Magazine article Public Finance

2020 Trust Calls for Big Society Cohesion

Magazine article Public Finance

2020 Trust Calls for Big Society Cohesion

Article excerpt

The government has been managing expectations of October's Comprehensive Spending Review since June's emergency Budget, and voters now know to expect harsh cuts in services and benefits. But although Prime Minister David Cameron has coined a phrase - the 'Big Society' - to describe his plans for service reform, it is unclear whether the post-CSR period will herald a new public sector philosophy.

The 2020 Public Services Trust set up a commission IH months ago to investigate this very issue, and it published its final report on September 14. Its cross-party line-up - including politicians, academics and leaders from the public, private and voluntary sectors - say a definitive, overarching vision must be spelt out soon.

Sir Andrew Foster, PST commission chair and former controller of the Audit Commission, tells Public Finance that the combination of spending cuts and an ageing population require a rethink of the welfare state from scratch, just as Lord Beveridge's report did in the 1940s.

On the basis of reforms introduced by the coalition so far, Foster is concerned that there is no such broad-perspective thinking. 'There are some big questions about how it hangs together,' he says.

'If you look at the schools stuff, GPs commissioning health services... how do these things inter- relate? What are the long-term implications? How will commissioning of public servicestake place at a local level, if you're not going to have so much control from the centre? That isn't clear to me yet,'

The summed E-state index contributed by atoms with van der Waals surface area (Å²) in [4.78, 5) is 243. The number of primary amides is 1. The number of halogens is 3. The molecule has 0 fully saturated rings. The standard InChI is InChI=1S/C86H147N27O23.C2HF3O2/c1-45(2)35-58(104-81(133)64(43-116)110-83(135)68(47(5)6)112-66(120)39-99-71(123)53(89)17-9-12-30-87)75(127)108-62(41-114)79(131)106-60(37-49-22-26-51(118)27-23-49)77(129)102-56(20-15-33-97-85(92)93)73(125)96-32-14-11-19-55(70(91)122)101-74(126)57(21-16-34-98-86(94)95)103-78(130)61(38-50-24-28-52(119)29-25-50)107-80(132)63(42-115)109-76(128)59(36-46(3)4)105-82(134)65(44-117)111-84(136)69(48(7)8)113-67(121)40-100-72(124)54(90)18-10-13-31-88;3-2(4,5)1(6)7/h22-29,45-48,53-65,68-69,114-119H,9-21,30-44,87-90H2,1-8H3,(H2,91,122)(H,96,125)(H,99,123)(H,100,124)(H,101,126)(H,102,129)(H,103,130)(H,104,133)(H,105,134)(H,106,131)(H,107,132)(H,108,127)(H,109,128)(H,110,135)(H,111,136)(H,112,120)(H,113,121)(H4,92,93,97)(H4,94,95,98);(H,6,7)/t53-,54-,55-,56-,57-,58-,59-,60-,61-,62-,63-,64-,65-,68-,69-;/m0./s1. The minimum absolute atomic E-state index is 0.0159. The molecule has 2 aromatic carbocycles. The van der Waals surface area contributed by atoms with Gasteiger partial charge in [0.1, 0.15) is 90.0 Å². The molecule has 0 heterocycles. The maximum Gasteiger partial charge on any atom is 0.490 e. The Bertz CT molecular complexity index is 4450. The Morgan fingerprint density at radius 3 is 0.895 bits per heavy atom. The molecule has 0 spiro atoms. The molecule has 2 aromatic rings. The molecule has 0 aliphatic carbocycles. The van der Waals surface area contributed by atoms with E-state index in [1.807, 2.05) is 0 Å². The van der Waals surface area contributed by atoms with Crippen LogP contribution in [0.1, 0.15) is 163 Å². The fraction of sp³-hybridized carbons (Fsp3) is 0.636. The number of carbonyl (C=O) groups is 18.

Many of the proposals in Foster's report. From social security to social productivity: a vision for 2020 PiiblicScn'ices,beur a strong resemblance to Big Society ideas. For instance, it recommends allowing citizens to take over public services and run them as mutuals, and scrapping central inspectorates in favour of greater transparency over spending.

The commission also advocates Total Place-style local budgets, in which extra autonomy is given in return for a reduction in funding. Services should be designed around the real needs of citizens, rather than the funding streams of Whitehall.

But the PST commissioners aren't happy about the way the coalition is making these changes. 1We welcome |the| impulse to shift power towards ci ti /. …

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